A failure to fully recover following coronavirus disease 2019 (COVID-19) may have a profound impact on high-functioning populations ranging from frontline emergency services to professional or amateur/recreational athletes. The aim of the study is to describe the medium-term cardiopulmonary exercise profiles of individuals with "persistent symptoms" and individuals who feel "recovered" after hospitalization or mild-moderate community infection following COVID-19 to an age, sex, and job-role matched control group. A total of 113 participants underwent cardiopulmonary functional tests at a mean of 159 ± 7 days (∼5 mo) following acute illness; 27 hospitalized with persistent symptoms (hospitalized-symptomatic), 8 hospitalized and now recovered (hospitalized-recovered); 34 community managed with persistent symptoms (community-symptomatic); 18 community managed and now recovered (community-recovered); and 26 controls. Hospitalized groups had the least favorable body composition (body mass, body mass index, and waist circumference) compared with controls. Hospitalized-symptomatic and community-symptomatic individuals had a lower oxygen uptake (V̇o2) at peak exercise (hospitalized-symptomatic, 29.9 ± 5.0 mL/kg/min; community-symptomatic, 34.4 ± 7.2 mL/kg/min; vs. control 43.9 ± 3.1 mL/kg/min, both P < 0.001). Hospitalized-symptomatic individuals had a steeper V̇e/V̇co2 slope (lower ventilatory efficiency) (30.5 ± 5.3 vs. 25.5 ± 2.6, P = 0.003) versus. controls. Hospitalized-recovered had a significantly lower oxygen uptake at peak (32.6 ± 6.6 mL/kg/min vs. 43.9 ± 13.1 mL/kg/min, P = 0.015) compared with controls. No significant differences were reported between community-recovered individuals and controls in any cardiopulmonary parameter. In conclusion, medium-term findings suggest that community-recovered individuals did not differ in cardiopulmonary fitness from physically active healthy controls. This suggests their readiness to return to higher levels of physical activity. However, the hospitalized-recovered group and both groups with persistent symptoms had enduring functional limitations, warranting further monitoring, rehabilitation, and recovery.NEW & NOTEWORTHY At 5 mo postinfection, community-treated individuals who feel recovered have comparable cardiopulmonary exercise profiles to the physically trained and active controls, suggesting a readiness to return to higher intensity/volumes of exercise. However, both symptomatic groups and the hospital-recovered group have persistent functional limitations when compared with active controls, supporting the requirement for ongoing monitoring, rehabilitation, and recovery.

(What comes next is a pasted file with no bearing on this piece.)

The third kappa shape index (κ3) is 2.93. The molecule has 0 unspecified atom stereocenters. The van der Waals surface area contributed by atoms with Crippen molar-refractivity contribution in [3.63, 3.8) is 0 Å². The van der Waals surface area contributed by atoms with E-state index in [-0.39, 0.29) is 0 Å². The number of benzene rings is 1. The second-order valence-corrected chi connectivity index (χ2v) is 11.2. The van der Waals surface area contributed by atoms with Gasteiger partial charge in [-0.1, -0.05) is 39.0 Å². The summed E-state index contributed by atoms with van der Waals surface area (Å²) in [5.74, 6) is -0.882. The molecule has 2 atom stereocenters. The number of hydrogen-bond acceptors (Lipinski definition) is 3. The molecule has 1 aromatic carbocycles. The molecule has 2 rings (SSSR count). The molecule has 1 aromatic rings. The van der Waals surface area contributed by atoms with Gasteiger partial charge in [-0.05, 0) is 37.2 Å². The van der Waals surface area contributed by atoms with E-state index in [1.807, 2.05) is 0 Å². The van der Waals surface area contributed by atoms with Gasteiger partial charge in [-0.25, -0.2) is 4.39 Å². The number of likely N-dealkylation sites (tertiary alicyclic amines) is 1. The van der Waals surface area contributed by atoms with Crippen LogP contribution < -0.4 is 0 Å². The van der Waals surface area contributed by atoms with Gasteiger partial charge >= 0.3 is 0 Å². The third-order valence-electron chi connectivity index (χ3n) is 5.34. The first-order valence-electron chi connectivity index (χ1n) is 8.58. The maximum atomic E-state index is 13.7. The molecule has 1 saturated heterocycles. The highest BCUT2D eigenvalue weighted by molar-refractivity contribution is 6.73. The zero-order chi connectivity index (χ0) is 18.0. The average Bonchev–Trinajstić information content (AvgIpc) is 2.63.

Subject(s)
COVID-19 , Heart Failure , Adult , Exercise Test , Exercise Tolerance , Humans , Oxygen , Oxygen Consumption
3.
Heart Rhythm ; 19(4): 613-620, 2022 04.
Article in English | MEDLINE | ID: covidwho-1560871

ABSTRACT